This looks like it is going to be such an awesome miniatures game. You basically have Godzilla, Power Rangers, and Robotech forces versus Wellsian Martians, Cthlulu, and Alien Planet Eaters. What a great theme. In the game your monsters will be taking control of buildings to power themselves up. The terrain of buildlings is an essential part of the game beyond just providing cover, as in normal miniatures games. This terrain is destructible because giant monsters like to throw each other into buildings. Everybody knows that's what they do. If all the Kaiju movies throughout history and the Pacific Rim movies more recently have taught us anything, it's that. Thankfully, after watching all those movies the human race is prepared for when it happens. We all know to start running for the countryside when the monsters arrive. And knowing is half the battle! Thank goodness!
I'm glad Privateer Press are the ones doing this game, because they know how to make smart miniatures games with quality miniatures. And Privateer Press is probably the second biggest miniatures company out there in terms of market share right now. They are doing the launch right by releasing 4 factions right from the get go. So you'll see a nice variety of forces fielded by players right away. I have learned that's very important in making a miniatures game successful. (I'm looking at you, Fantasy Flight...)
I really hope this lives up to the hype!
The public radio program 1A had an interesting episode recently on the World Health Organization categorizing video game addiction as an official mental health disorder. This new classification is quite interesting to me as a Generation X geek who grew up as video games were just beginning. My brothers and I did not have one of the early consoles when we were young (or cable TV when it came out either), but we did have a Texas Instruments TI-99/4A computer. We loved that system. It had a few games and you could program it. Later we graduated to an Apple IIe as a family. I grew up playing text adventure games (good old Infocom) and role-playing games on those computers. A family down the street had an Atari that we would play on from time to time. Later on another family in the neighborhood got a Nintendo when they came out and we used to play that as well. Much later, our family got a Nintendo. We also, of course, played board games. And we spent a lot of time playing outside with the neighborhood kids.
Here's an interesting podcast about how gamification works and how companies (including the army) use it.IRL Press Play Episode
Fantasy Flight Games has announced a new card game they will be releasing this year called KeyForge. I think this card game sounds like the most interesting modern card game I've ever heard of. First of all, the designer is Richard Garfield. Richard is the designer of the world's first and still most popular collectible card game, Magic The Gathering.
Here's a cool activity to use during a history lesson on Jamestown or a science lesson on the moon. We had a staff development recently where the presenter used the moon part of the activity. Anyway, I love how it ties two subjects together. The activity is produced by NASA. The activity takes two classes. In the first class students will read a background sheet setting up the scenario that they are imagining themselves trying to survive as a colonist at the founding of Jamestown. Students will then work in groups to rank 15 items in the order they think the items' importances for survival are. They must provide reasons for their ranking. Once that is done, there is an answer key which explains the proper order of items. On the next day the students do the same type of thing, except now they are on the moon in the future and need to travel 50 miles from where their ship has crash landed to where the lunar base is.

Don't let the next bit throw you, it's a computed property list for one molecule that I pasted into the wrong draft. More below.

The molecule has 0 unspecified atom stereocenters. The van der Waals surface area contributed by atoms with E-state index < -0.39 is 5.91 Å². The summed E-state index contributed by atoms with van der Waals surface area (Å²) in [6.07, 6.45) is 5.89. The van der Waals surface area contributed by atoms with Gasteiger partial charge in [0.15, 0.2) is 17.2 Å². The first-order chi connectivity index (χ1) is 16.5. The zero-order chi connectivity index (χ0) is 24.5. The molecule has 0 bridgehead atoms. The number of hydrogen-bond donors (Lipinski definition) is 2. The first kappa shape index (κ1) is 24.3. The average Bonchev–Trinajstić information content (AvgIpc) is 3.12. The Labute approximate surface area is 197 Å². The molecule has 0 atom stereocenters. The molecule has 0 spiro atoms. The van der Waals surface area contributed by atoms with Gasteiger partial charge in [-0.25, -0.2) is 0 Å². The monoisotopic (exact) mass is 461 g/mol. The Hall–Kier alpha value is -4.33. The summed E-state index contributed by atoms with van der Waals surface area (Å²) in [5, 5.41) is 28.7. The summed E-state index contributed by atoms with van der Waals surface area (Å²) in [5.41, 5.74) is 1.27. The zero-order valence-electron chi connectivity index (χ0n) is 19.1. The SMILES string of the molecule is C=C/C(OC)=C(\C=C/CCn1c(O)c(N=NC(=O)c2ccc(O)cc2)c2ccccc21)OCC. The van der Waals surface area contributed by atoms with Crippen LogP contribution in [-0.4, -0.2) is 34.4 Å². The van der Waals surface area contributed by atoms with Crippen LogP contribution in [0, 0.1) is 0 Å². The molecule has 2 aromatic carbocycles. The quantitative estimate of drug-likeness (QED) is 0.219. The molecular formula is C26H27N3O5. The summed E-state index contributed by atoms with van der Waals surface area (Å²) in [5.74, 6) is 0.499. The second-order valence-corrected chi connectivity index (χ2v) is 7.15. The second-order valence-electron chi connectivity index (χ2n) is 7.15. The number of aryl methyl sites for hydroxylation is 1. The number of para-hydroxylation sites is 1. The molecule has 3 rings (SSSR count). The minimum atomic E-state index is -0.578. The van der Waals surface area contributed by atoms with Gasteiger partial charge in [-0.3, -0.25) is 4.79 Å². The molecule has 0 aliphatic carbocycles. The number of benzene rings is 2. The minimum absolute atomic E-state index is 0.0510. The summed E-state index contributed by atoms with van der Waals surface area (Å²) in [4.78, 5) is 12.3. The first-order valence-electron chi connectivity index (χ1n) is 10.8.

You can find the worksheet packet here: link
This is depressing news! Scientists published a study in the journal Nature Astronomy today detailing why we absolutely cannot terraform Mars in the forseeable future with our current understanding of science and technology. The short answer is that there simply isn't near enough CO2 stored on the entire planet to be released into the atmosphere to terraform it. Apparently, adding up all the CO2 trapped in the ice and other places on Mars only gets us to 1/50 of the amount we need to thicken the atmosphere enough for Earth creatures to live there. Turns out the game Terraforming Mars may be more fantasy than science fiction. Oh well, it's still a great game.Check out the journal article at: link
Here's a funny comic I ran across online. Playing tabletop role-playing games with your children is about as mentally stimulating an activity as you could hope to do with them. The amount of mathematical and creative thought those games generate in their players is simply stunning from an educator's point of view.
The children and I visited the Florida Museum of Natural History recently, located on the campus of the University of Florida in Gainesville. The museum is run by the state and is therefore mainly free to visit, except for the special exhibits. The main part of the museum is free and houses all the animal fossil exhibits from Florida’s past, a children's science room, and exhibits of the Calusas (an early Native American tribe in Florida). They also have a permanent butterfly garden and a temporary bat exhibit for which tickets must be bought. The butterfly exhibit costs $11 for adult Florida residents and the bat exhibt costs another $5. Children can see both exhibits for $10. You can visit the museum's web page at https://www.floridamuseum.ufl.edu/
Page 8 of 9